From classic to contemporary leadership theory, scholars stress the need for leaders to achieve success through the productivity of their subordinates. The police executive position choice is arguably more important because of the constitutional powers that police officers possess on a daily basis. Officers have the ability to restrict one’s liberty and even use deadly force if necessary.
The critical first step in the selection process is to identify competencies necessary for effectiveness at the executive level. Similar studies have addressed this question, yet the competencies measured are often validated by scholars and police executives themselves. The purpose of this study was to increase this criterion validity further, comparing those competencies with perceptions from both executives and the subordinates they seek to lead as well as to create a more comprehensive competency model that is in accordance with the tenets of contemporary leadership theory, by examining the traits that police subordinates consider imperative for sustained success.
Participants for this study consisted of 28 police executives and 145 subordinates (approximately a 5:1 ratio, subordinates to executives, respectively). An independent samples t test was utilized to compare the means between the two samples and a Cronbach’s alpha test was performed to ascertain construct validity and internal consistency.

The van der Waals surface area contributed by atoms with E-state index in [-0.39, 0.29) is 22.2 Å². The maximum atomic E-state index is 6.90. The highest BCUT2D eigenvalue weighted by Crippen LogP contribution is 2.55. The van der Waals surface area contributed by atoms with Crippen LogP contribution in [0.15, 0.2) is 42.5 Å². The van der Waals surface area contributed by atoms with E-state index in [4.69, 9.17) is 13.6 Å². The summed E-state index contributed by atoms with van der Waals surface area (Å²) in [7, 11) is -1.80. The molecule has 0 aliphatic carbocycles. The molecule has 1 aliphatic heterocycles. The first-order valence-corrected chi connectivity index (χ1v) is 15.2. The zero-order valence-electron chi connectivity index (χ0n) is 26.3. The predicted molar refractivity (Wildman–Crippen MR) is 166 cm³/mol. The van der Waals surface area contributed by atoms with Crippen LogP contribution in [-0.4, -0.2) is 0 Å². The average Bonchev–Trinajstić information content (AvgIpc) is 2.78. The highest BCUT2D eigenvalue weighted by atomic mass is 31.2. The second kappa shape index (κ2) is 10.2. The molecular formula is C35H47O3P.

The findings indicate some competency perception rating disparities between the two sample populations. While there was a reliable relationship for most of the competencies measured, these statistically significant disparities could prove essential in the construction of a more comprehensive, police executive competency paradigm. Implications of these findings, as well as recommendations for policy, practice, and future research are all discussed in this study.
|Commitee:||Lockwood, Brian, Soo Hoo, Tsung Y. (Bill)|
|School:||New Jersey City University|
|Department:||Professional Security Studies|
|School Location:||United States -- New Jersey|
|Source:||DAI-A 77/03(E), Dissertation Abstracts International|
|Subjects:||Social research, Management, Public administration, Criminology|
|Keywords:||Competencies, Law enforcement, Leadership models, Police officers, Police supervisor|
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